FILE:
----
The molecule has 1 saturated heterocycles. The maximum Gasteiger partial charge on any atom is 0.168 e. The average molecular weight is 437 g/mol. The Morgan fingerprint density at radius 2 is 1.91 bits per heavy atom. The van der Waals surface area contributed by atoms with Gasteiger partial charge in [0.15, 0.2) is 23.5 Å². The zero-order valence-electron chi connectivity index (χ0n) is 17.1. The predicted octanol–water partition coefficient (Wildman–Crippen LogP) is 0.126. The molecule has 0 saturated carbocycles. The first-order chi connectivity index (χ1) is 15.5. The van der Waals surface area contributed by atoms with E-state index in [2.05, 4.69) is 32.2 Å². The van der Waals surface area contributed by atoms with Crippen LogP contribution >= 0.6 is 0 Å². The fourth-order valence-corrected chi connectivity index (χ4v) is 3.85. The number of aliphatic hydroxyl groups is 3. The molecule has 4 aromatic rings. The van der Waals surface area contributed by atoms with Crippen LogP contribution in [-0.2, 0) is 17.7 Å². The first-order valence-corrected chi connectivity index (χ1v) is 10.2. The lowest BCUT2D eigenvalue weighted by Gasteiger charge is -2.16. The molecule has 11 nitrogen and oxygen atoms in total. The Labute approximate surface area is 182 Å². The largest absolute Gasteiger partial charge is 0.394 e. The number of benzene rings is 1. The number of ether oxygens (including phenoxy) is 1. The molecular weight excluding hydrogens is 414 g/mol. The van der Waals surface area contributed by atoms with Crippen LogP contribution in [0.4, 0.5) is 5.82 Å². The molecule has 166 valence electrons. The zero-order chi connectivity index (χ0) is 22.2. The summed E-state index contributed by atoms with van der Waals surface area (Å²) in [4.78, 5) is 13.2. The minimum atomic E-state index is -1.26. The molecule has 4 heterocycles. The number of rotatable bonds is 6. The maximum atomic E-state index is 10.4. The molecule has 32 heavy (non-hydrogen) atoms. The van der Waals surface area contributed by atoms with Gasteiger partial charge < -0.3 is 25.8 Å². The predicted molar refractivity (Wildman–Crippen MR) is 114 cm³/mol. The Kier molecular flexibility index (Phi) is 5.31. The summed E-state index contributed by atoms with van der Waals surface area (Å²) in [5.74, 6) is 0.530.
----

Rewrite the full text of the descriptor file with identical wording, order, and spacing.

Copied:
The molecule has 1 saturated heterocycles. The maximum Gasteiger partial charge on any atom is 0.168 e. The average molecular weight is 437 g/mol. The Morgan fingerprint density at radius 2 is 1.91 bits per heavy atom. The van der Waals surface area contributed by atoms with Gasteiger partial charge in [0.15, 0.2) is 23.5 Å². The zero-order valence-electron chi connectivity index (χ0n) is 17.1. The predicted octanol–water partition coefficient (Wildman–Crippen LogP) is 0.126. The molecule has 0 saturated carbocycles. The first-order chi connectivity index (χ1) is 15.5. The van der Waals surface area contributed by atoms with E-state index in [2.05, 4.69) is 32.2 Å². The van der Waals surface area contributed by atoms with Crippen LogP contribution >= 0.6 is 0 Å². The fourth-order valence-corrected chi connectivity index (χ4v) is 3.85. The number of aliphatic hydroxyl groups is 3. The molecule has 4 aromatic rings. The van der Waals surface area contributed by atoms with Crippen LogP contribution in [-0.2, 0) is 17.7 Å². The first-order valence-corrected chi connectivity index (χ1v) is 10.2. The lowest BCUT2D eigenvalue weighted by Gasteiger charge is -2.16. The molecule has 11 nitrogen and oxygen atoms in total. The Labute approximate surface area is 182 Å². The largest absolute Gasteiger partial charge is 0.394 e. The number of benzene rings is 1. The number of ether oxygens (including phenoxy) is 1. The molecular weight excluding hydrogens is 414 g/mol. The van der Waals surface area contributed by atoms with Crippen LogP contribution in [0.4, 0.5) is 5.82 Å². The molecule has 166 valence electrons. The zero-order chi connectivity index (χ0) is 22.2. The summed E-state index contributed by atoms with van der Waals surface area (Å²) in [4.78, 5) is 13.2. The minimum atomic E-state index is -1.26. The molecule has 4 heterocycles. The number of rotatable bonds is 6. The maximum atomic E-state index is 10.4. The molecule has 32 heavy (non-hydrogen) atoms. The van der Waals surface area contributed by atoms with Gasteiger partial charge < -0.3 is 25.8 Å². The predicted molar refractivity (Wildman–Crippen MR) is 114 cm³/mol. The Kier molecular flexibility index (Phi) is 5.31. The summed E-state index contributed by atoms with van der Waals surface area (Å²) in [5.74, 6) is 0.530.